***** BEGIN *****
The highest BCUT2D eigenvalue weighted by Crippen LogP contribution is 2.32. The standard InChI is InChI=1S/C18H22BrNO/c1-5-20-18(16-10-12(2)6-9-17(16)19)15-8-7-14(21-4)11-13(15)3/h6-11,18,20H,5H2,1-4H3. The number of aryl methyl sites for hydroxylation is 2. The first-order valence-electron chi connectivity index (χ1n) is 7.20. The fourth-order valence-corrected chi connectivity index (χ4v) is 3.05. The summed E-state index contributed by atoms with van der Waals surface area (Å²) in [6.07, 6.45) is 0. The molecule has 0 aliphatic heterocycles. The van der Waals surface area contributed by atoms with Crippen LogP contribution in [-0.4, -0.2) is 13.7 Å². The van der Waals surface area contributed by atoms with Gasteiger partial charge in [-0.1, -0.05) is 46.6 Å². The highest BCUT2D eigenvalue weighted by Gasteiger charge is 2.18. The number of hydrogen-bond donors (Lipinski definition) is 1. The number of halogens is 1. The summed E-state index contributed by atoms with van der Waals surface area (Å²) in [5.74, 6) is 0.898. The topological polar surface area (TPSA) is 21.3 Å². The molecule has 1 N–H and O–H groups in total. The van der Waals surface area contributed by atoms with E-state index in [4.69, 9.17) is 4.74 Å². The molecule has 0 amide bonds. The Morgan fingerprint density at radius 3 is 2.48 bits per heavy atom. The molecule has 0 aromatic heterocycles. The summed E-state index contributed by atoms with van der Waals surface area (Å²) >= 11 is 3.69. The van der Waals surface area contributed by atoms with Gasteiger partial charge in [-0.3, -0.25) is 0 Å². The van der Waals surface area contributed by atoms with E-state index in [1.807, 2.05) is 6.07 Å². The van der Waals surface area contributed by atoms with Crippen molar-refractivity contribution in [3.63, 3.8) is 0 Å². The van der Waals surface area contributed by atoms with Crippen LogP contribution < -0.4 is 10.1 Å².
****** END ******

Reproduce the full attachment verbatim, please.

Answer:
The highest BCUT2D eigenvalue weighted by Crippen LogP contribution is 2.32. The standard InChI is InChI=1S/C18H22BrNO/c1-5-20-18(16-10-12(2)6-9-17(16)19)15-8-7-14(21-4)11-13(15)3/h6-11,18,20H,5H2,1-4H3. The number of aryl methyl sites for hydroxylation is 2. The first-order valence-electron chi connectivity index (χ1n) is 7.20. The fourth-order valence-corrected chi connectivity index (χ4v) is 3.05. The summed E-state index contributed by atoms with van der Waals surface area (Å²) in [6.07, 6.45) is 0. The molecule has 0 aliphatic heterocycles. The van der Waals surface area contributed by atoms with Crippen LogP contribution in [-0.4, -0.2) is 13.7 Å². The van der Waals surface area contributed by atoms with Gasteiger partial charge in [-0.1, -0.05) is 46.6 Å². The highest BCUT2D eigenvalue weighted by Gasteiger charge is 2.18. The number of hydrogen-bond donors (Lipinski definition) is 1. The number of halogens is 1. The summed E-state index contributed by atoms with van der Waals surface area (Å²) in [5.74, 6) is 0.898. The topological polar surface area (TPSA) is 21.3 Å². The molecule has 1 N–H and O–H groups in total. The van der Waals surface area contributed by atoms with E-state index in [4.69, 9.17) is 4.74 Å². The molecule has 0 amide bonds. The Morgan fingerprint density at radius 3 is 2.48 bits per heavy atom. The molecule has 0 aromatic heterocycles. The summed E-state index contributed by atoms with van der Waals surface area (Å²) >= 11 is 3.69. The van der Waals surface area contributed by atoms with Gasteiger partial charge in [-0.3, -0.25) is 0 Å². The van der Waals surface area contributed by atoms with E-state index in [1.807, 2.05) is 6.07 Å². The van der Waals surface area contributed by atoms with Crippen molar-refractivity contribution in [3.63, 3.8) is 0 Å². The van der Waals surface area contributed by atoms with Crippen LogP contribution < -0.4 is 10.1 Å².